If you or someone you know is currently pregnant, there is a chance you have thought about how the COVID-19 vaccine impacts a pregnant woman. In this blog, you will find information from the CDC and other medical experts to learn more about this new topic. Keep in mind, this is meant to be solely informational. It is best to ask questions and discuss if you should get a vaccine or not with your OBGYN before making any medical decisions.
Current Information for Pregnant Women Considering the COVID-19 Vaccination
Currently, both the CDC and the Independent Advisory Committee on Immunization Practices (ACIP) have released available information to help pregnant women with their decision to either get or deny the COVID-19 vaccine.
Right now, the ACIP suggests that healthcare personnel, other frontline essential workers, and the elderly are a part of the Emergency Use Authorization (EUA) of the vaccine, and should be offered the option to receive it first, as they are considered the most vulnerable groups.
EUA is put in place by the CDC when there are limited amounts of a certain vaccine available. “While CDC makes recommendations for who should be offered COVID-19 vaccine first, each state has its own plan for deciding who will be vaccinated first and how they can receive vaccines. Please contact California Department of Public Health for more information on COVID-19 vaccination.”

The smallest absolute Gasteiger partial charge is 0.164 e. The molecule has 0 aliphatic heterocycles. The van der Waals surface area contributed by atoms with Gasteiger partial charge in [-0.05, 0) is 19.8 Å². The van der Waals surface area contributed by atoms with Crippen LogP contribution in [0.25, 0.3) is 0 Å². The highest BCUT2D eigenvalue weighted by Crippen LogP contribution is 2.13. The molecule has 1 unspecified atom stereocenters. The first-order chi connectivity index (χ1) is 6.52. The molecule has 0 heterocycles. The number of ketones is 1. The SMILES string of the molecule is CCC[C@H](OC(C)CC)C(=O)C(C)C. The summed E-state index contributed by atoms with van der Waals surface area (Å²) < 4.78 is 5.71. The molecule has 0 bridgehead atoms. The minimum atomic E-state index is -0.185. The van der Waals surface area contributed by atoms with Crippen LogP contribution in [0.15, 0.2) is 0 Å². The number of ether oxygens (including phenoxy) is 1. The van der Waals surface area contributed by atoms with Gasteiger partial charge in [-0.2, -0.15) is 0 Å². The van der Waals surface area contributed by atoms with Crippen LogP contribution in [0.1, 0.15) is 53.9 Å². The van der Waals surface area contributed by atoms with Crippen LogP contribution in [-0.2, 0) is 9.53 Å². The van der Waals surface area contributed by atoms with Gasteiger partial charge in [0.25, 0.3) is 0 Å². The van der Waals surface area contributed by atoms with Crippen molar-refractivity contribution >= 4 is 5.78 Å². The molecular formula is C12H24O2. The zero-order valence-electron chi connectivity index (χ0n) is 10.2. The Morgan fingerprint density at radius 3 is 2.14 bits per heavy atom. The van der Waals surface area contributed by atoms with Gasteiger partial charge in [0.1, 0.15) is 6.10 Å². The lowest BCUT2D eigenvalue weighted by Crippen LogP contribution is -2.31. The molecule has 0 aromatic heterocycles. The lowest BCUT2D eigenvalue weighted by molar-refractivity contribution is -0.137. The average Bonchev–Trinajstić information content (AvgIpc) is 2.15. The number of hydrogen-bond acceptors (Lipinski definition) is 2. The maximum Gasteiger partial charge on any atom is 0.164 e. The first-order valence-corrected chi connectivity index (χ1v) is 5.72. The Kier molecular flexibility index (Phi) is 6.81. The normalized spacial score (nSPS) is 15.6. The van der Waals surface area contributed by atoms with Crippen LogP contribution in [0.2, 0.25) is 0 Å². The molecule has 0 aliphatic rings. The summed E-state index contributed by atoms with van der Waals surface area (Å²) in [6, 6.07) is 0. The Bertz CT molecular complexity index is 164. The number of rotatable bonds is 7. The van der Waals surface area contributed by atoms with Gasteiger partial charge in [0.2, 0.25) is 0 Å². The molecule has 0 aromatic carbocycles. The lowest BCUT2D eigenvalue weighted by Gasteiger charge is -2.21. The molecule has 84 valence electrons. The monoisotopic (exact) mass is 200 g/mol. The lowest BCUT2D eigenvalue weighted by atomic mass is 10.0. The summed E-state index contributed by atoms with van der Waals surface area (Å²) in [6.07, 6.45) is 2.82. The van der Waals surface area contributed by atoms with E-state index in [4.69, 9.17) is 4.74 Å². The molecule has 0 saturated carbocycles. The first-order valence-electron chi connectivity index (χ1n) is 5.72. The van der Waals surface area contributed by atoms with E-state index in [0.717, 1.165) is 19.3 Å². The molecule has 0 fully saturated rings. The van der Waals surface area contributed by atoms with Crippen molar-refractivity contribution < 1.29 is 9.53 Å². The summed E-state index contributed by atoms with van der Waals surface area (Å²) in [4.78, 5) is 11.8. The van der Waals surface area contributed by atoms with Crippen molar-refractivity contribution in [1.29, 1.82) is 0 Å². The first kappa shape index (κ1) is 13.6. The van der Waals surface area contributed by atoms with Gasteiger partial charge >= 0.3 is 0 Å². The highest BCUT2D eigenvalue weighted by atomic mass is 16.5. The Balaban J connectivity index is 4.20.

If you are currently pregnant and not in one of the following recommended groups, the CDC suggests that you have the CHOICE of whether or not they want to receive the vaccination and should speak with your healthcare provider to help you make that choice.
“People who are pregnant and part of a group recommended to receive the COVID-19 vaccine may choose to be vaccinated. If they have questions about getting vaccinated, a discussion with a healthcare provider might help them make an informed decision… A conversation between pregnant patients and their clinicians may help them decide whether to get vaccinated with a vaccine that has been authorized for use under Emergency Use Authorization (EUA).”
Since the COVID-19 vaccine is so new, there is limited data about the safety of the current COVID-19 vaccines for pregnant women. As more clinical trials and studies are done, more information will be readily available. Both the CDC and Food and Drug Administration have set up safety monitoring systems to collect information regarding pregnancy and the vaccination. Currently, both of the vaccine manufacturers are monitoring women in the clinical trials who have become pregnant.